Emily Eavis has called on the UK government to announce new guidance for the live events industry ahead of the country’s lockdown re-opening next month.
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Last Wednesday (June 23) would have been the day when festival-goers descended on Worthy Farm for this year’s Glastonbury. However, coronavirus concerns forced Glastonbury’s cancellation for the second year in a row.
Festival co-organiser Eavis took to Instagram this evening (June 27) to thank everyone who sent her “lovely messages” and shared their festival memories with her over the past week.
She also took a moment to urge the government to announce some new guidance for “the many events which are currently hanging in the balance”.
“With summer in full swing I really hope the government are now focusing on this great industry and ready to announce some guidance for the many events which are currently hanging in the balance,” she wrote. “There is a whole ecosystem of artists, crew and suppliers who desperately need this support now or risk going out of business forever.”
On Friday (June 25), it was revealed that just 28 people who attended pilot events researching the impact of large-scale gatherings during the coronavirus pandemic tested positive for the virus.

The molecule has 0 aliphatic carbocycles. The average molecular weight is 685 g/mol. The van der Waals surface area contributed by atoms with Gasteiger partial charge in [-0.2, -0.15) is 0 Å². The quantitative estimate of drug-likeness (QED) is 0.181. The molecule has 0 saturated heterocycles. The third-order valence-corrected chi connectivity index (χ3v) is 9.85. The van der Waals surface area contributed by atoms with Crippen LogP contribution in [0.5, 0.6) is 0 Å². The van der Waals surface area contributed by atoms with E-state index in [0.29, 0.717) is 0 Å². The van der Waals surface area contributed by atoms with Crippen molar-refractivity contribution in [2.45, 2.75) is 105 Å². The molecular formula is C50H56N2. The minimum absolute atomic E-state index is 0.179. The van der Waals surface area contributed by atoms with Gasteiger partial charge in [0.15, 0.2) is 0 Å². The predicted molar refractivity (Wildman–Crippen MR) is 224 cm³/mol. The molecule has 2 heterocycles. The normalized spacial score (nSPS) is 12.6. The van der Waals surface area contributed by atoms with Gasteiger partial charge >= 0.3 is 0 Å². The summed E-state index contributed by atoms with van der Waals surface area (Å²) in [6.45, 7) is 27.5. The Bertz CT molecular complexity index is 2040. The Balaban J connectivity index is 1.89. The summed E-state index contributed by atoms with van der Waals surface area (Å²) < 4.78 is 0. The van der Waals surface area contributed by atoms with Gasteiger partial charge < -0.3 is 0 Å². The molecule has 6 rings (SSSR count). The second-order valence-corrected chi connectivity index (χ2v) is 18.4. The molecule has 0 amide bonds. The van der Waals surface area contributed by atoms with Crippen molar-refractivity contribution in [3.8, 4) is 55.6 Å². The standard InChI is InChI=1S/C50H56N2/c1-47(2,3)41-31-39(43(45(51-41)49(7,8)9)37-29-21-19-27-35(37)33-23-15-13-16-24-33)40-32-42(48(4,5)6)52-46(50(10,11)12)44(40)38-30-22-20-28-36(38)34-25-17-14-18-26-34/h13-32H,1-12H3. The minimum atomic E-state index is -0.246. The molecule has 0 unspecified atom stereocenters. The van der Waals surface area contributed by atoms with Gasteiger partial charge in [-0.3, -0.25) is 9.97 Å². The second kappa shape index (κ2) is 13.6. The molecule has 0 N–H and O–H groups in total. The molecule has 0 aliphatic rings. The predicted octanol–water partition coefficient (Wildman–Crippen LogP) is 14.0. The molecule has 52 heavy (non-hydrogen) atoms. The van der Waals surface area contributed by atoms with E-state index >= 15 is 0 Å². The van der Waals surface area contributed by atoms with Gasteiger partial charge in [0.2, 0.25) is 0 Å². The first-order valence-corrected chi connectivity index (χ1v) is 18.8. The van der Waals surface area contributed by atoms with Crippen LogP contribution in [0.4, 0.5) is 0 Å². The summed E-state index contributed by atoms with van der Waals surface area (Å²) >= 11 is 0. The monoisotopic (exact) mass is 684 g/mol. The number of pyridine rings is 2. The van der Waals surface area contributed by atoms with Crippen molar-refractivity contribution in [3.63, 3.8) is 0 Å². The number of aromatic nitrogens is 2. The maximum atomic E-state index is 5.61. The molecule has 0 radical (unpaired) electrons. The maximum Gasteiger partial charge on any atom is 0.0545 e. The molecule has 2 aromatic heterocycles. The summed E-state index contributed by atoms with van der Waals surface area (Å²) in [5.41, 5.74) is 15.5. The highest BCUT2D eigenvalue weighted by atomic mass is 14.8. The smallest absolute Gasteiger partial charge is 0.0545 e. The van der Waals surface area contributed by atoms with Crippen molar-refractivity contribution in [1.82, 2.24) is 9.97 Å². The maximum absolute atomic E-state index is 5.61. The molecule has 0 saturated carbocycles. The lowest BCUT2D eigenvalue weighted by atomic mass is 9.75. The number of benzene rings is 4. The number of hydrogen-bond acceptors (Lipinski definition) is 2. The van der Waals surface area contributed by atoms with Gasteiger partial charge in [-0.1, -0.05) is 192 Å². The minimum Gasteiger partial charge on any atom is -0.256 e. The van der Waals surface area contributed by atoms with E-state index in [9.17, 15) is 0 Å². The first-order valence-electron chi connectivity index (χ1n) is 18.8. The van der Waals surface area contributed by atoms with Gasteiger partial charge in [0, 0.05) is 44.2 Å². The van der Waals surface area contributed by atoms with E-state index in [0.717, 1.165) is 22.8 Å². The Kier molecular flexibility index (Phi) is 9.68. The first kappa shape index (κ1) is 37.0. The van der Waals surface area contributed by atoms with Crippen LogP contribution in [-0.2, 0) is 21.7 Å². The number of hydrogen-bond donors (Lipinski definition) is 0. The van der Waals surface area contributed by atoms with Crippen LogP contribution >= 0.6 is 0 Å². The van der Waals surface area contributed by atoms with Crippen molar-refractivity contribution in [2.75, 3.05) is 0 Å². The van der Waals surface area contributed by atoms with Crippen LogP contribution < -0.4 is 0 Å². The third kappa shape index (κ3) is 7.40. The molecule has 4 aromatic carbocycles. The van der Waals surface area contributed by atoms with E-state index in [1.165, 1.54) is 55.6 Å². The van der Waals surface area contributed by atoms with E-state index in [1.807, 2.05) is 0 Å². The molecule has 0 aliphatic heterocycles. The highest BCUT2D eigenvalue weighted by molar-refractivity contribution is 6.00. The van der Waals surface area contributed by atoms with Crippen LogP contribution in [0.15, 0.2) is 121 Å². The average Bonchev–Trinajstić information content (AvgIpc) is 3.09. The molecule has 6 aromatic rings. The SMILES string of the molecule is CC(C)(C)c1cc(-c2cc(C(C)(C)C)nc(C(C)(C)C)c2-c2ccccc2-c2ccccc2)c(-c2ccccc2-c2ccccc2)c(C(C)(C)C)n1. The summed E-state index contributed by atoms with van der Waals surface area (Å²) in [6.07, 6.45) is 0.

The new data was released by scientists working for the UK government’s Events Research Programme (ERP), which was commissioned in February to help determine the roadmap out of lockdown restrictions. It comes following initial results first shared last month.
ERP scientists described the findings as “reassuring” but warned the results should be taken with “extreme caution” due to only 15 per cent of participants taking PCR tests after the events.
They said the low uptake of PCR testing before and after the nine different pilot tests in the April-May first phase, which ranged from the FA Cup Final to the BRIT Awards and the World Snooker Championships, meant it was “challenging to determine” the way in which the disease was transmitted. However, scientists pressed on the fact that no substantial outbreaks” were connected to the events.
A number of live events representatives have since called on the government to reopen the industry being there were no substantial outbreaks at any of the pilot events, including UK Music Chief Executive Jamie Njoku-Goodwin.
“We will continue talking to the government to get as many live events back on stage as possible from the expected July 19 reopening date to deliver a great British summer of music,” said Njoku-Goodwin.
Festivals including Truck and Kendall Calling announced the cancellation of their July events earlier this month, following the delay to the government’s final exit out of lockdown restrictions, lack of published data and general lack of guidance. A new survey revealed that half of UK festivals have now been cancelled this year.